Action-packed bromance!

After making his debut with the light-hearted 'Mere Brother Ki Dulhan', director Ali Abbas Zafar tries out action-packed 'Gunday' which has a dark start to it. 
The movie starts in the 70's when India-Bangladesh partition took place and moves on to the mid 80's.
Bikram (Ranveer Singh) and Bala (Arjun Kapoor) are two boys who stand by each other through partition and starvation and go on to set one of the biggest business empires in Calcutta. 
As young boys, Bikram and Bala begin their journey as gun courier boys and then move on to becoming the biggest dealers in coal, gradually having all the young guys in the city work for them. 
Calcutta Police is under pressure to arrest Bikram and Bala so they transfer Satyajeet Sarkar (Irrfan Khan) to arrest the two with evidence. 
Bikram and Bala end up losing their heart to a sizzling cabaret dancer Nandita (Priyanka Chopra) and both friends want to win her over. 
As the saying goes 'Love ruins it all', the friendship comes to an end and what starts is betrayal and bloodshed.
What makes 'Gunday' work is undoubtedly the chemistry between Arjun Kapoor and Ranveer Singh. The duo are undoubtedly the best 'onscreen' male pair to have hit the screens since 'Andaz Apna Apna'. 
The love and bonding between the two shows on screen and is definitely the highlight of 'Gunday'.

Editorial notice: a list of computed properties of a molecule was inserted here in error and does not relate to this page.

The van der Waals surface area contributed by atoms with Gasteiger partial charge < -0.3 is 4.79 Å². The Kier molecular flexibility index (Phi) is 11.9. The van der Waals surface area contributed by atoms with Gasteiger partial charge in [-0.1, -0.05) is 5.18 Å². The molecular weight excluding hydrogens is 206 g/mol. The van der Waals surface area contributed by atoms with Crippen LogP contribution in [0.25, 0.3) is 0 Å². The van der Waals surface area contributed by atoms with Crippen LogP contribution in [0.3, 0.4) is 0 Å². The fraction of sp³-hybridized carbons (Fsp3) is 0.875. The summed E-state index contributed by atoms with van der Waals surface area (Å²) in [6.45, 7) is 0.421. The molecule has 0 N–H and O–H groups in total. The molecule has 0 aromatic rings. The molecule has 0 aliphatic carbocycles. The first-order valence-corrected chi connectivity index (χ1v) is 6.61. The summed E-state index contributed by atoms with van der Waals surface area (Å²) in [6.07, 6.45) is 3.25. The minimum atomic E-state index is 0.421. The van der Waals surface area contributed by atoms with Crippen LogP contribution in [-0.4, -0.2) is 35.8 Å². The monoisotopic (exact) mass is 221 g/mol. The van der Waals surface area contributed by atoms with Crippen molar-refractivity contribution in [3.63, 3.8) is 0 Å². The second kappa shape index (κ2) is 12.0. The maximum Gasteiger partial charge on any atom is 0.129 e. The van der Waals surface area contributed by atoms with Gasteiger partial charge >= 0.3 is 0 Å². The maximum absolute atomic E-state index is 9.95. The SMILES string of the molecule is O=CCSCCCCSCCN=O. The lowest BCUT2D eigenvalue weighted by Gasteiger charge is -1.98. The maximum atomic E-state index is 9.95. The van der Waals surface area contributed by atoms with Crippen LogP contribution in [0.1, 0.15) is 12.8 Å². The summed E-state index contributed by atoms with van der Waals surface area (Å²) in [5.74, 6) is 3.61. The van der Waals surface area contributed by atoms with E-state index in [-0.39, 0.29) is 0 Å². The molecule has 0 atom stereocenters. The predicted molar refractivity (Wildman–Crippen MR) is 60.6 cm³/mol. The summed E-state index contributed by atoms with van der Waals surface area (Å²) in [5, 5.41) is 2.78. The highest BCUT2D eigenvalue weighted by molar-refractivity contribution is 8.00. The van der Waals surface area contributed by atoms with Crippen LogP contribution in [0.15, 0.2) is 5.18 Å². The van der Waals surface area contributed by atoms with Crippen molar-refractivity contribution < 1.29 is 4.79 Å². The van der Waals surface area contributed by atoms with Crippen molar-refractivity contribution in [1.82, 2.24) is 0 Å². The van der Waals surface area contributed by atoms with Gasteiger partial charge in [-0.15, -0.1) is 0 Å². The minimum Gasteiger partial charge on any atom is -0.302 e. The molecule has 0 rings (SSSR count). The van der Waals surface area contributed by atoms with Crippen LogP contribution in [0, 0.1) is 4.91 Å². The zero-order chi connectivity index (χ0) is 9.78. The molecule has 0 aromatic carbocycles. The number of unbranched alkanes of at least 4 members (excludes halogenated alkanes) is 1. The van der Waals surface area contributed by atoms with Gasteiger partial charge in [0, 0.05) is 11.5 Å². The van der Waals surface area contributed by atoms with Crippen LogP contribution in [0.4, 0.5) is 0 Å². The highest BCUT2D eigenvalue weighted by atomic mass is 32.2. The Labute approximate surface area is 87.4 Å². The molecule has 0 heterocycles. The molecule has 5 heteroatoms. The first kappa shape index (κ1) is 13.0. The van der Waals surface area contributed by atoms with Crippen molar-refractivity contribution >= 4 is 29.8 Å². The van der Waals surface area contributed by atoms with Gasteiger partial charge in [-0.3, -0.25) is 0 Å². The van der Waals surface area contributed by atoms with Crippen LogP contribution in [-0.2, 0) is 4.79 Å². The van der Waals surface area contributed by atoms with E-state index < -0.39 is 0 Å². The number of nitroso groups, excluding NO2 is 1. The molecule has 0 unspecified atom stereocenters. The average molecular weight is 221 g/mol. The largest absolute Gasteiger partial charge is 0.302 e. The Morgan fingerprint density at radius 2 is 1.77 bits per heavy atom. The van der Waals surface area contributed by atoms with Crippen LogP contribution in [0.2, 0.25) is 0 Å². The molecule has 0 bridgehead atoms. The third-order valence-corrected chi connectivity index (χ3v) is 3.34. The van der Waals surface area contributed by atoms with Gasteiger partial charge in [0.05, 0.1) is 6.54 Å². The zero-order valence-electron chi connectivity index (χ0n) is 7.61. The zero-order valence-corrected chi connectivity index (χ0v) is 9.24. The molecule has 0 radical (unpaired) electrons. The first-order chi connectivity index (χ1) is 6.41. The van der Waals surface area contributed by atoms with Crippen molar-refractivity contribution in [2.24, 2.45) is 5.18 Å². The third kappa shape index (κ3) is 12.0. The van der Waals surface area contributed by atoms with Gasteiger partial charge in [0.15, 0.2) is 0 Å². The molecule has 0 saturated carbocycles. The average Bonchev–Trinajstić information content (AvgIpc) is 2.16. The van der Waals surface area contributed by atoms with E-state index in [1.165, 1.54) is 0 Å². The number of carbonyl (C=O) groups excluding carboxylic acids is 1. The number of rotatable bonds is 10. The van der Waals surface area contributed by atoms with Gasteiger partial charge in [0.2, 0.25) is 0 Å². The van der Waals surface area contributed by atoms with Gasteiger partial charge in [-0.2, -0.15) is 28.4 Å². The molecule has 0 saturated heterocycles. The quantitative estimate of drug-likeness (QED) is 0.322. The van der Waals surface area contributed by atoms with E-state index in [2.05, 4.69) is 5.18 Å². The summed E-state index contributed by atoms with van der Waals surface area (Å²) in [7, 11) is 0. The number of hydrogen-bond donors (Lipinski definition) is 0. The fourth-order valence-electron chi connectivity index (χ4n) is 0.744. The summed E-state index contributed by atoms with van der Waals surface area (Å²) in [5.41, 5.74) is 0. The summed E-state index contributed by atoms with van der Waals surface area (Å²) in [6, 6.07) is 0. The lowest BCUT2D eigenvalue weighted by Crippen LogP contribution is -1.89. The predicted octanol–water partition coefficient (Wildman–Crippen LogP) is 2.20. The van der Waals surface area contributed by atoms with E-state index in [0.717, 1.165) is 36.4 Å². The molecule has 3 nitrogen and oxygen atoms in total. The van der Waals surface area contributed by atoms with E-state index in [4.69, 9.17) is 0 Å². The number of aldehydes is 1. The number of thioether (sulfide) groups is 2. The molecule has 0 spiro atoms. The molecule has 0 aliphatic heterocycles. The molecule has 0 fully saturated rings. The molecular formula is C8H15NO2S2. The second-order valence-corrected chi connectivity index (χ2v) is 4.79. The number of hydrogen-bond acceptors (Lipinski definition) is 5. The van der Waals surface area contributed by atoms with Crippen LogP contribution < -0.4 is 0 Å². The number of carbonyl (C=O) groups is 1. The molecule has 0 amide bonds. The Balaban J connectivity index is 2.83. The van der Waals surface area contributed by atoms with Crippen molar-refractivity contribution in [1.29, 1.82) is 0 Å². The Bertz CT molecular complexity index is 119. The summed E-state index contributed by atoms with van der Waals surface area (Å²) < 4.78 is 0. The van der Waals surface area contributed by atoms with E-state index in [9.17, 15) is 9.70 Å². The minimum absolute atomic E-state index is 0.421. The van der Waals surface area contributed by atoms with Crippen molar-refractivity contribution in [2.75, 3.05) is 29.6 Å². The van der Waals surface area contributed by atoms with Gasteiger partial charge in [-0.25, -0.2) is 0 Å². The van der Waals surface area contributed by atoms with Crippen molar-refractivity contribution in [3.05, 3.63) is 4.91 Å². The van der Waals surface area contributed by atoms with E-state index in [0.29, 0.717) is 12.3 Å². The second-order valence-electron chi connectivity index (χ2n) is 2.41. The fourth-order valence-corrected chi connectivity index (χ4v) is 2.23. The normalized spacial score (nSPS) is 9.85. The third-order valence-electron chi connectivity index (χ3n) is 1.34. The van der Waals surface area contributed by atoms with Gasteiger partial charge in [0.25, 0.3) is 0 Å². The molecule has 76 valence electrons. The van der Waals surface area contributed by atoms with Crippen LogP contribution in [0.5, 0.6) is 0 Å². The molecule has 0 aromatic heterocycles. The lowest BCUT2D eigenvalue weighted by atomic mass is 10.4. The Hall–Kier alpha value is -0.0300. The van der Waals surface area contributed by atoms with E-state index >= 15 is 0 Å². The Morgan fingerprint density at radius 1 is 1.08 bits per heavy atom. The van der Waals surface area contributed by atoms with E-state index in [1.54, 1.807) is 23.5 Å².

Ranveer Singh plays his character of the perceptive goon to perfection. His expressions and dialogue delivery justifies that he uses his brains more than muscle. 
Arjun Kapoor is becoming the new age 'Angry young man'. His eyes reflect antagonism and he once again proves that he is a powerhouse of talent. 
Priyanka Chopra oozes oomph, as a cabaret dancer she takes the hotness quotient to another level. She enacts her character with clear understanding. 
Irrfan Khan is impressive, but his role is limited. The kids in the first half are terrific. Both, Darshan Gurjar who plays Bikram and Jayesh V. Kardak as Bala are such great performers and they make you empathize with them totally. 
Ali Abbas Zafar creates situations which make you sympathize with Bikram and Bala, the screenplay in first half is interesting, however, it slows down in the second half. But the twist in the tale towards the end saves the show. 
Music by Sohail Sen blends beautifully with the movie. 'Tune Mari Entriyaan' is so from the 80's and 'Asalaam-E-Ishqum' takes you back in the cabaret era. 
DOP Aseem Mishra does a good job. The coal locations remind you of 'Gangs of Wasseypur' and 'Jiya' of the 'Krissh 3' romantic song 'Dil Tu Hi Bata'
Background score by Julius Packman is powerful and gives muscle to the movie. Action by Sham Kaushal is designed well, he tries to keep the 70's & 80's punches alive which at times appears fake. 
The action sequence between Arjun and Ranveer is fun to watch, however, the climax coal mine scene has a 'Shahenshah' moment when Ranveer enters and it's kind of funny. 
'Gunday' is a piece from the 80's made especially for the masses. 
kingfisher backstage